Perhaps the most eagerly anticipated debate of the U.S. presidential campaign season takes place Thursday in St. Louis, Missouri. The two candidates for vice president, Republican Sarah Palin and Democrat Joe Biden, will take part in their one and only debate. The political stakes are high for both candidates, but especially for Alaska Governor Palin, a newcomer to the national political stage. VOA National correspondent Jim Malone has a preview from Washington.
Thursday's debate will be Governor Palin's toughest test to date.
Palin energized social conservatives within the Republican Party after her surprise selection as Republican presidential nominee John McCain's vice presidential running mate. But in recent television interviews, Palin has seemed unsteady at times and given halting answers.
Some conservative commentators have suggested she is not up to the job of being vice president.
Palin responded to her critics during a recent interview with CBS News.
"Well, not only am I ready, but willing and able to serve as vice president with Senator McCain if Americans so bless us and privilege us with the opportunity of serving them," she said.
Senator McCain continues to insist that the excitement she has generated among Republicans outweighs the concerns about her lack of national and foreign policy experience.
"I'm very proud of the excitement that Governor Palin has ignited with our party and around this country," he said. "It is a level of excitement and enthusiasm, frankly, that I have not seen before."
Palin faces an experienced Washington hand in Senator Joe Biden of Delaware.
Biden was first elected to the Senate in 1972 and has years of experience on the Senate Foreign Relations Committee in dealing with foreign policy issues. He is also a fierce partisan who has waged two losing campaigns for the White House and now serves as Democratic nominee Barack Obama's chief attack dog.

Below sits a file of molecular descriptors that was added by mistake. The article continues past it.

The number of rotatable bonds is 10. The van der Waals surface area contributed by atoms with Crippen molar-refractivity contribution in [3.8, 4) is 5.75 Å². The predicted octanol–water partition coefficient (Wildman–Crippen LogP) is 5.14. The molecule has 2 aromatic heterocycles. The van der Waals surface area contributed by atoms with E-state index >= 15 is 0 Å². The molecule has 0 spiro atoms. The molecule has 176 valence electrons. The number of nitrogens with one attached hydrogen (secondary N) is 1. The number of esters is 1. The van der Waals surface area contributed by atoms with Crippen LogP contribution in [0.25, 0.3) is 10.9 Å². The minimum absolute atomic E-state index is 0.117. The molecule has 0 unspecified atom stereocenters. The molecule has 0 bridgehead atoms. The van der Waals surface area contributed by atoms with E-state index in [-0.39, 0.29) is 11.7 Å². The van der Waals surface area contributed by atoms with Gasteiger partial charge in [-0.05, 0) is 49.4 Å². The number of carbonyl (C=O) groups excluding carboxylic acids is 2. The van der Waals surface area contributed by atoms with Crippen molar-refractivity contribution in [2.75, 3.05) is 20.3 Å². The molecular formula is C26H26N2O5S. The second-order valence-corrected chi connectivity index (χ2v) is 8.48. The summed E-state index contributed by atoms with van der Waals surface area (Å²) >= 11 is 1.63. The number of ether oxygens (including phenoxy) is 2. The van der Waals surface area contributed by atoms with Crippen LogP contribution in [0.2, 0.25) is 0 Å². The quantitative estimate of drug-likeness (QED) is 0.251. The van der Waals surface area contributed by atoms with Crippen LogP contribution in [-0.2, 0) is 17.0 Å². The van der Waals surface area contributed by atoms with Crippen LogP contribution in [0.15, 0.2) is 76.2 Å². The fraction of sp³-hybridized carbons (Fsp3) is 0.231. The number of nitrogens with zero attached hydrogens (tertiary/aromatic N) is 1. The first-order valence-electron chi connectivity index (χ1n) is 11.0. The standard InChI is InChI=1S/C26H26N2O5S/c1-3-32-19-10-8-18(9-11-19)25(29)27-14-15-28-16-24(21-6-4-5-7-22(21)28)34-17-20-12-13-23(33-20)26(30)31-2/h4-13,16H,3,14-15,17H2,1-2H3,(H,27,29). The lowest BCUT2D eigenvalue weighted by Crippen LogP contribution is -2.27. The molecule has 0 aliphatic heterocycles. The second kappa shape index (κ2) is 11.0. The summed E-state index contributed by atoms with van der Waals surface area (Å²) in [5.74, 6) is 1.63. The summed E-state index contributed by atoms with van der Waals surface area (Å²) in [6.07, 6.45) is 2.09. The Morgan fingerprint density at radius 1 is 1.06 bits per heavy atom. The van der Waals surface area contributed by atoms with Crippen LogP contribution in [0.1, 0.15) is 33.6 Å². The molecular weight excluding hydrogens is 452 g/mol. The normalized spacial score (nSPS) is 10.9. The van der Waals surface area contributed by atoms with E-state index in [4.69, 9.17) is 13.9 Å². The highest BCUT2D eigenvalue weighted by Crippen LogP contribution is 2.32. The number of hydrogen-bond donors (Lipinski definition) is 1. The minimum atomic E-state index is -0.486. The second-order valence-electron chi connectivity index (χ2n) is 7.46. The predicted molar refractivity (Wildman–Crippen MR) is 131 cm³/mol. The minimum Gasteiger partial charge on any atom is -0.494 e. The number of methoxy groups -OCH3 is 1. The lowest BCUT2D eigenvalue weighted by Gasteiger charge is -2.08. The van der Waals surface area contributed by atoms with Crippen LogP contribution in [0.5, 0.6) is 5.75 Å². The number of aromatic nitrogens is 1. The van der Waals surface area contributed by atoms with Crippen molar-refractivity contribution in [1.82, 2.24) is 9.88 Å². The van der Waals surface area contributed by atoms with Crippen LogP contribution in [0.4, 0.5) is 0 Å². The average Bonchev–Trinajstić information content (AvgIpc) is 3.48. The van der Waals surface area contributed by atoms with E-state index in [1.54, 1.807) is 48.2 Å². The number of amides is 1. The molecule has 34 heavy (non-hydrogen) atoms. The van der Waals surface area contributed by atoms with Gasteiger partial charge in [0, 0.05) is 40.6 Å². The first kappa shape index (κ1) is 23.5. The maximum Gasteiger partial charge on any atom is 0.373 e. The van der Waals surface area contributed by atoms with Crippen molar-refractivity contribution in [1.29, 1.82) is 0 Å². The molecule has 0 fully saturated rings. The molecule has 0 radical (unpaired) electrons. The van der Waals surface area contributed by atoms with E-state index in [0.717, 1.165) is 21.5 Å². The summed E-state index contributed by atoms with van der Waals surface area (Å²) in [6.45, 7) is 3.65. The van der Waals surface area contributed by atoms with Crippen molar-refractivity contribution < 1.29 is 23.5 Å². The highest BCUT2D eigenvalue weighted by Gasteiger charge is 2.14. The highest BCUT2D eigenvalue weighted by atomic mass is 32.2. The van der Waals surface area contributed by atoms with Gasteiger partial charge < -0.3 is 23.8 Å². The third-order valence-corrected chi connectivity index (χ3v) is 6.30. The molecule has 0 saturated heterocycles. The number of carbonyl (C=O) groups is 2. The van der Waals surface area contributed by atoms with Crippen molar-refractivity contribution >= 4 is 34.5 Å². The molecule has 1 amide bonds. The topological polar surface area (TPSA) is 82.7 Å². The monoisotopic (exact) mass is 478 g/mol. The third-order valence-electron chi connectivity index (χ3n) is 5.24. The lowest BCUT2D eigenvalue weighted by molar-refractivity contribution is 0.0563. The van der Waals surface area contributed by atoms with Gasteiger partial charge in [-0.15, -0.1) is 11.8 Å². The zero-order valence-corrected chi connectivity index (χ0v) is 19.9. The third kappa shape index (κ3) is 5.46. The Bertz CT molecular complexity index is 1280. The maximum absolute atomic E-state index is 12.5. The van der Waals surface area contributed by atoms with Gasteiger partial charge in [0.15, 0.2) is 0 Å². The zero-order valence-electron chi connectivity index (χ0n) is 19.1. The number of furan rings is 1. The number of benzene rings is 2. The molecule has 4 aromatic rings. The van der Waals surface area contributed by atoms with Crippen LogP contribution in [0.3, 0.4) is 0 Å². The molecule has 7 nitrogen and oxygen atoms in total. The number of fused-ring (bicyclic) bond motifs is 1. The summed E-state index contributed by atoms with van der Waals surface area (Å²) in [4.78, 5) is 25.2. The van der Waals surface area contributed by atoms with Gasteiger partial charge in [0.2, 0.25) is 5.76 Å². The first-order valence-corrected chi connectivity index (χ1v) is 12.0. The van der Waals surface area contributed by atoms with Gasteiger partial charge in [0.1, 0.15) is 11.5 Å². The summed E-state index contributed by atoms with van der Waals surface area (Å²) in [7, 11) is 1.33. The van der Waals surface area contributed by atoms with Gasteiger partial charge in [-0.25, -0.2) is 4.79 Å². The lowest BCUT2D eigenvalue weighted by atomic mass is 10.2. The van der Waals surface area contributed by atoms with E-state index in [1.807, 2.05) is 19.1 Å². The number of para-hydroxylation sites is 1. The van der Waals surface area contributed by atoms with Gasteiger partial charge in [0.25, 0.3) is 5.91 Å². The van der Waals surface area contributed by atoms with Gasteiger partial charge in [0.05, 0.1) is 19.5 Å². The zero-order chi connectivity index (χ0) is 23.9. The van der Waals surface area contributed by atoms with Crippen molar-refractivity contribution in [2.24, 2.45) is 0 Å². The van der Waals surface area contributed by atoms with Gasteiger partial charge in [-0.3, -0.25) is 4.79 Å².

"So don't tell me who is on the side of middle class people trying to make it," he said. "It is not George Bush and it is not John McCain!"
Biden is prone to verbal gaffes and has been criticized in the past for talking too much.
But it is Governor Palin who may have the most to prove in Thursday's debate.
"She is really on the spot. Biden, of course, has to be watched for making gaffes and such," says Bruce Miroff, a political expert at the State University of New York at Albany. "But the focus of the debate is overwhelmingly in the eyes of the audience likely to be on Palin and whether she can show herself to be someone who is in her league, or whether she is out of her league."
Curiosity about Palin is driving interest in Thursday's debate.
But University of Virginia expert Larry Sabato notes that historically voters do not make a decision based on how they feel about the vice presidential candidates.
"But on the whole, when those final independents [voters] make up their minds as we approach Election Day, they are going to be choosing between two men, one of whom will be sitting in the Oval office," he says. "That is the focus of the election."
After Thursday's debate, two more presidential debates remain between candidates Obama and McCain. One in Tennessee on October 7, the other in New York on October 15.